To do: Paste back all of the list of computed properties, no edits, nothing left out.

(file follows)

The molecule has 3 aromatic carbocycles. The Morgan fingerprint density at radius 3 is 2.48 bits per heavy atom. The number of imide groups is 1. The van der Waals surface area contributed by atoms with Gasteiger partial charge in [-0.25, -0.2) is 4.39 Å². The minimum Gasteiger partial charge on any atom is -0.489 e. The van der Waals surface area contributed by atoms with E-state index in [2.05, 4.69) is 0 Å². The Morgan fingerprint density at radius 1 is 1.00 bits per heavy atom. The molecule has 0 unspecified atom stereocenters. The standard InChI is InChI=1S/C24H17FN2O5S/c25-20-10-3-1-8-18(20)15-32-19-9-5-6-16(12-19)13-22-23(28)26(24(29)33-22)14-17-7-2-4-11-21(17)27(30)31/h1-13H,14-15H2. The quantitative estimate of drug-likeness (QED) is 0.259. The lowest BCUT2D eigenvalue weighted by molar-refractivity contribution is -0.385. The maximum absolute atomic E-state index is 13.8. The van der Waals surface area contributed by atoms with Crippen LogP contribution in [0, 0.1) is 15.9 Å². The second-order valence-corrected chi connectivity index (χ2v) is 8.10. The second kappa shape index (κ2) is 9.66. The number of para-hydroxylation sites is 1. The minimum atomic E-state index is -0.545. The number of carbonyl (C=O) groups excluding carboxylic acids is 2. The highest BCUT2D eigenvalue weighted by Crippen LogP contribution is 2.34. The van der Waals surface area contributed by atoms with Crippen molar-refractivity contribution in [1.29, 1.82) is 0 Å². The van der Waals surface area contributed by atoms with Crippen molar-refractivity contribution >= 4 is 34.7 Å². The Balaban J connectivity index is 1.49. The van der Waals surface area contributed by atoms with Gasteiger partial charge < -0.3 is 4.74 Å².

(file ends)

The molecule has 3 aromatic carbocycles. The Morgan fingerprint density at radius 3 is 2.48 bits per heavy atom. The number of imide groups is 1. The van der Waals surface area contributed by atoms with Gasteiger partial charge in [-0.25, -0.2) is 4.39 Å². The minimum Gasteiger partial charge on any atom is -0.489 e. The van der Waals surface area contributed by atoms with E-state index in [2.05, 4.69) is 0 Å². The Morgan fingerprint density at radius 1 is 1.00 bits per heavy atom. The molecule has 0 unspecified atom stereocenters. The standard InChI is InChI=1S/C24H17FN2O5S/c25-20-10-3-1-8-18(20)15-32-19-9-5-6-16(12-19)13-22-23(28)26(24(29)33-22)14-17-7-2-4-11-21(17)27(30)31/h1-13H,14-15H2. The quantitative estimate of drug-likeness (QED) is 0.259. The lowest BCUT2D eigenvalue weighted by molar-refractivity contribution is -0.385. The maximum absolute atomic E-state index is 13.8. The van der Waals surface area contributed by atoms with Crippen LogP contribution in [0, 0.1) is 15.9 Å². The second-order valence-corrected chi connectivity index (χ2v) is 8.10. The second kappa shape index (κ2) is 9.66. The number of para-hydroxylation sites is 1. The minimum atomic E-state index is -0.545. The number of carbonyl (C=O) groups excluding carboxylic acids is 2. The highest BCUT2D eigenvalue weighted by Crippen LogP contribution is 2.34. The van der Waals surface area contributed by atoms with Crippen molar-refractivity contribution in [1.29, 1.82) is 0 Å². The van der Waals surface area contributed by atoms with Crippen molar-refractivity contribution >= 4 is 34.7 Å². The Balaban J connectivity index is 1.49. The van der Waals surface area contributed by atoms with Gasteiger partial charge < -0.3 is 4.74 Å².